San Pedro y San Pablo Etla
After the construction of the aqueduct by Dominican monks on a hill at the East of Nativitas, now Villa de San Pedro y San Pablo Etla, the building of the temple and monastery, as well as the designing of the town, were carried out.
On the western side of the cloister there is a plaque with the following legend engraved: "Began and finished year 1636". It is considered this date as the one of the termination, since the magnitude of this construction, as well as the work of carving the quarry stone, would require at least twenty years. Father Burgoa mentions that this building was done thanks to Fathers José Calderón and Alfonso Espinoza in the year of 1620.
The complex is composed by the atrium, temple and monastery; most of the construction is made of green quarry stone. The atrium has a wall with two entrances and gardens. The principal facades of the temple and the ex-monastery are integrated in a single wall, with western orientation.
The portal of the temple is of two bodies. There is an entrance with semi-circular arch and choir window, like a vaulted niche; both are flanked by intercolumniation of smooth pilasters. The crest is a pediment with a clock in its tympanum.
The interior is of a single nave covered by a barrel vault. In the presbytery there is a golden cypress which lodges the sculpture of the Señor de las Peñas.
The monastery is located on the southern side of the temple. The first space presented is the Portal of the Pilgrims, basically a gallery consisting of semi-circular arches over Tuscan columns. The cloister is of two levels; the central patio is bordered by semi-circular arcades and the corridors are vaulted.
San Pedro y San Pablo Teposcolula
This town is situated at 23 km (14 mi) from the previous point by the detour to Tlaxiaco, on Highway 190, section Oaxaca - Mexico. The Dominicans settled here in 1541, beginning shortly later the construction of a fabulous religious complex, with a magnificent open chapel, one of the most relevant of the sixteenth century in the New Spain.
It has to be noted that this chapel had two choir lofts, one for singers and the other one for musicians. In its moment, the chapel was decorated with an altarpiece made by the painters Andrés de la Concha and Andrés Pereyns, some of whose works are still in the interior of the temple.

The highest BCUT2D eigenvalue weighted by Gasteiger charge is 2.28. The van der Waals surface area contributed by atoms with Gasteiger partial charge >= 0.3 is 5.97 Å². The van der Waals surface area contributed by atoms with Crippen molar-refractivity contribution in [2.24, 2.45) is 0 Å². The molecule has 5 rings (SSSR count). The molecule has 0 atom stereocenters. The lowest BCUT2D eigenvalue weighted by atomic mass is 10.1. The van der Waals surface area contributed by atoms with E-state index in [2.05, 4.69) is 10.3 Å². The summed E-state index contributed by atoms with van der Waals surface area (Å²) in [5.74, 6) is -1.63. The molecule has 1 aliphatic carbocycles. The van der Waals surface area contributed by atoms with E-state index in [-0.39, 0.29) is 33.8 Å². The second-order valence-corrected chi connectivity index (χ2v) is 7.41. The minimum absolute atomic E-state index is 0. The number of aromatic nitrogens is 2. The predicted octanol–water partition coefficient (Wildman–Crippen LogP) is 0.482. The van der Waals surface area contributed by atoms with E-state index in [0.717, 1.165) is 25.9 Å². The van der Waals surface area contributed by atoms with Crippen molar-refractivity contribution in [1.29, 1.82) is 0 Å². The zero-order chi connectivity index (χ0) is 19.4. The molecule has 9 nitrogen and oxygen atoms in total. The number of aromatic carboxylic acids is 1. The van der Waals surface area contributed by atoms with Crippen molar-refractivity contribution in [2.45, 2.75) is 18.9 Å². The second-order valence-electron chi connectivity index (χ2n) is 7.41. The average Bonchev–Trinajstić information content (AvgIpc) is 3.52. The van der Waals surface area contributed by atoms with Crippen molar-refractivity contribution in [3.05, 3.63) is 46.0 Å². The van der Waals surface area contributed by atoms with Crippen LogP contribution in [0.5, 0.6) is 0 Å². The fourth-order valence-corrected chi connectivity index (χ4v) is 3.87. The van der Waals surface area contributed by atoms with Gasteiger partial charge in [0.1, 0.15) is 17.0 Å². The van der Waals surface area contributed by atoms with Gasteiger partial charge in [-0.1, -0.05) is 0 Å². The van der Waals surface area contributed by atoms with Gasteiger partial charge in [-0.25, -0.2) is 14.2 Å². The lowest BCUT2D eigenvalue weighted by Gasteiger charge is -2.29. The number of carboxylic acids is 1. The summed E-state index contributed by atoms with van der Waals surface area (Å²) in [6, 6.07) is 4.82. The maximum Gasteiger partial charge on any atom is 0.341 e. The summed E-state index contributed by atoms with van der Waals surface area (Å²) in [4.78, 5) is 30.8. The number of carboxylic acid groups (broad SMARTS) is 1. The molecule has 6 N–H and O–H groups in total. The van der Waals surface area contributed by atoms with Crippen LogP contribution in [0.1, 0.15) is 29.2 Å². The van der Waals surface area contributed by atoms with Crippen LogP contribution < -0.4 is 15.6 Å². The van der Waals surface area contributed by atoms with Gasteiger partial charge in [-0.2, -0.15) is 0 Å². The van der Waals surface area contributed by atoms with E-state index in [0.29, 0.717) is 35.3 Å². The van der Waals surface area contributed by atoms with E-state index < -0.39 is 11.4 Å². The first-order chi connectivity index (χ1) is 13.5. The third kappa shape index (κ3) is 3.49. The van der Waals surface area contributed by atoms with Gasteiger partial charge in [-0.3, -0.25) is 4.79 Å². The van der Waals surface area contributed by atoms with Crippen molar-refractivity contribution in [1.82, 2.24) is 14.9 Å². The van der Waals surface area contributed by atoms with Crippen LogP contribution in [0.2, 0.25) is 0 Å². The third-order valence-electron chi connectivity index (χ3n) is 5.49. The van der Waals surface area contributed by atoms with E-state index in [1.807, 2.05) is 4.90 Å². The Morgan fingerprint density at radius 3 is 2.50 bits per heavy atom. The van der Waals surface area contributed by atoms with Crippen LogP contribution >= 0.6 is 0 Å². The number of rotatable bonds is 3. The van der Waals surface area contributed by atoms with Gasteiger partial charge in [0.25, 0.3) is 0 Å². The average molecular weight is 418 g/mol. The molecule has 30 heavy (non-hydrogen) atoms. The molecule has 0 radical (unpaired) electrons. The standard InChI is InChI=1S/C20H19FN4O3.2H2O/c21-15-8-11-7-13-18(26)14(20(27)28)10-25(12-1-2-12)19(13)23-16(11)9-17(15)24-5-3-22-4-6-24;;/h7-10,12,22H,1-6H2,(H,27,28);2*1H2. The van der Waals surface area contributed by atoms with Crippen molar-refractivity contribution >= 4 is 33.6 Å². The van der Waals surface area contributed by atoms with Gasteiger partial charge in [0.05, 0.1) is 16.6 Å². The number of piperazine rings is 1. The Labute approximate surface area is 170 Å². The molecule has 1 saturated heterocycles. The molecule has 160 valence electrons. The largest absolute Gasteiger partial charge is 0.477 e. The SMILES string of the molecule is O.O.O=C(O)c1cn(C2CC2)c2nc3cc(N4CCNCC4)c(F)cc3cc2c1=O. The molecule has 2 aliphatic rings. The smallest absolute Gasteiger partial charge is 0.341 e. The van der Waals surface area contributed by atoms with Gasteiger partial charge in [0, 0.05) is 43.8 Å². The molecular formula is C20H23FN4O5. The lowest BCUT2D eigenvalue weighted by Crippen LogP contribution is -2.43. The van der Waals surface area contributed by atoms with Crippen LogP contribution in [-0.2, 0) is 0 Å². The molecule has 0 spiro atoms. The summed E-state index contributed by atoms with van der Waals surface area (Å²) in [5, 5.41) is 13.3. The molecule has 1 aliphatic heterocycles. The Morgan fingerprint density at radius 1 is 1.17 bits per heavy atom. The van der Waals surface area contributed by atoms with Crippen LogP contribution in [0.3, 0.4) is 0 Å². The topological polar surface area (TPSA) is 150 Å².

Santo Domingo Yanhuitlan
This town is located at Km 119 of the Highway 190. Its name signifies "New Town" in Náhuatl; and in the past it was called Yosocahui, which in Mixtec means "The New Plain". Here you can admire the Temple and Ex-convent of Santo Domingo, complex which in its moment was the second in importance of the Dominican order in the Oaxacan region.
Nowadays, it constitutes one of the most outstanding examples of the Novo-Hispanic architecture of the sixteenth century.
The construction was built on an enormous pre-Hispanic platform and although some modifications were made in the eighteenth century it conserves intact the original paintings and sculptures, among which the principal altarpiece of the sixteenth century, by the Sevillan painter Andrés de la Concha, stands out. You can also arrive at this beautiful place by taking the super highway and then the detour in Nochixtlán.
San Juan Bautista Coixtlahuaca
Following the road sign of this place on the new super highway, and at only 2 km (1.2 mi) away from the junction you will find the Temple and Ex-convent of San Juan Bautista. This beautiful Dominican complex, completed in 1576, as stated on its facade, is composed of a temple, a cloister, an open chapel and an atrium; here is one of the most characteristic examples of art and Novo-Hispanic architecture of the sixteenth century.
Its decoration, mainly that of the exterior of the temple, presents very original features, aside from magnificent sculptures, among which stand out the group formed by San Juan Bautista, flanked by San Pedro and the Apostle Santiago; also a series of niches in form of a shell, large rosettes, medallions and symbols of the Passion.